Do you know what digital activities are circulating in the name of your company, your products, or your brand? Can you rule out the possibility of fraudulent copycats sending phishing emails in your name or product pirates using your brand to trade in counterfeit goods? Without doubt, the ever-changing digital space is an ideal venue for brands to market themselves. But along with the advantages come risks, and cybercriminals have realized that the value and power of major brands is good for their illegal business. Consequently, their gains come at the expense of legitimate brands.
Whether it is cybersquatting, domain grabbing, or unauthorized and abusive use: domains are quite often the starting point for a wide variety of cybercriminal attack vectors. Fortunately, the possible countermeasures are barely less extensive, from proactive domain management to monitoring potential trademark infringements. As the de facto guardians of the brand, trademark owners may have the greatest stake of anyone when it comes to finding the best possible interplay between those measures and gaining full control over their digital brand.
The following will outline the interplay of each approach and will take a fictitious brand and one of its products into account.
Optimized domain portfolio and defensive registrations
The good news first: An increasing number of attack vectors also means an increasing number of possible countermeasures for rights holders, and in 2022 an individually optimized domain portfolio is still fundamental for controlling your brand in a dynamic and supposedly unmanageable digital world.
As part of the domain portfolio, defensive domain registrations are preemptively registered domain names with the purpose of keeping them out of the hands of competitors, scammers, and the like. Taking the size of the optimal domain portfolio into consideration, there are various motivations behind possible defensive registrations. Besides competition and among others, these can include registering typos and misspellings to avoid phishing and loss of traffic. In the case of the fictitious domain brandproduct.com, this could include branclproduct.com and brandprodduct.com. It is worth having an eye on enforceability too, as different TLDs vary in how easy they are to enforce once a trademark infringement is identified.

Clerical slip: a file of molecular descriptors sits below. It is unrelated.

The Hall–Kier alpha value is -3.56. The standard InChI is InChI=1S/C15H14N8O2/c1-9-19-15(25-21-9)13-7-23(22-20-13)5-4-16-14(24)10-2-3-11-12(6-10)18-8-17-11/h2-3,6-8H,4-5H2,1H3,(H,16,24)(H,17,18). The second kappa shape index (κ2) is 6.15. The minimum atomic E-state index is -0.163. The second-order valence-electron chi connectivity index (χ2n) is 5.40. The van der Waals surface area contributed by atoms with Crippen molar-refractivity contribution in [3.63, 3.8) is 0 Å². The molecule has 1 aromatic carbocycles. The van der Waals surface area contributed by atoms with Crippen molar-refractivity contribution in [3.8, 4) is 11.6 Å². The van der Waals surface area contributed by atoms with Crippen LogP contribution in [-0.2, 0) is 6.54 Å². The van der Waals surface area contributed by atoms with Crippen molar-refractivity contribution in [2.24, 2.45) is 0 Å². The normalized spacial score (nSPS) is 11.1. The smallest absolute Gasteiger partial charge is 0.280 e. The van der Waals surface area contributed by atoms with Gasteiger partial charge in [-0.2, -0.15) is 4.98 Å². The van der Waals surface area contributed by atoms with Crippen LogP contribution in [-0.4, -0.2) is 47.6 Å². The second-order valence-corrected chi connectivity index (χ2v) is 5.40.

With more than 1,500 different top-level domains, domain registrations – even for different brands, if necessary – can quickly become a bottomless pit. LEMARIT advises brands on their optimal domain portfolio to ensure they have a single, global view of their domains, enable them to ensure timely renewals and to respond to threats and opportunities.
Consider the relevance of Domain Blocking Services
As part of the above, what are known as blocking services can also provide a means for brand owners to protect individual brands from third party registration. The advantages of another protective wall in the form of domain blocking may be obvious in view of the supposedly simple handling, but it is worth looking at the details.
While blocked domains are protected against new registrations, they are not the same as domains that have been registered specifically and which brand owners can dispose of at any time. Domains that have been registered by third parties before the implementation also fall through the cracks with these services.
Nevertheless, domain blocking services can be an effective means in the fight against trademark infringement, but their relevance must be thoroughly weighed up.
Stay on track and mitigate risk by monitoring your brand
Having the domain portfolio under control is a key step which should be complemented by several follow-up measures as part of the brand protection strategy.
For early detection of potential threats, one of these follow-up measures is the monitoring of domains, identifying registrations by third parties and thus proactively fighting cybercrime activities against your brand. Domain monitoring offers the ideal complement for domains outside the optimal domain portfolio.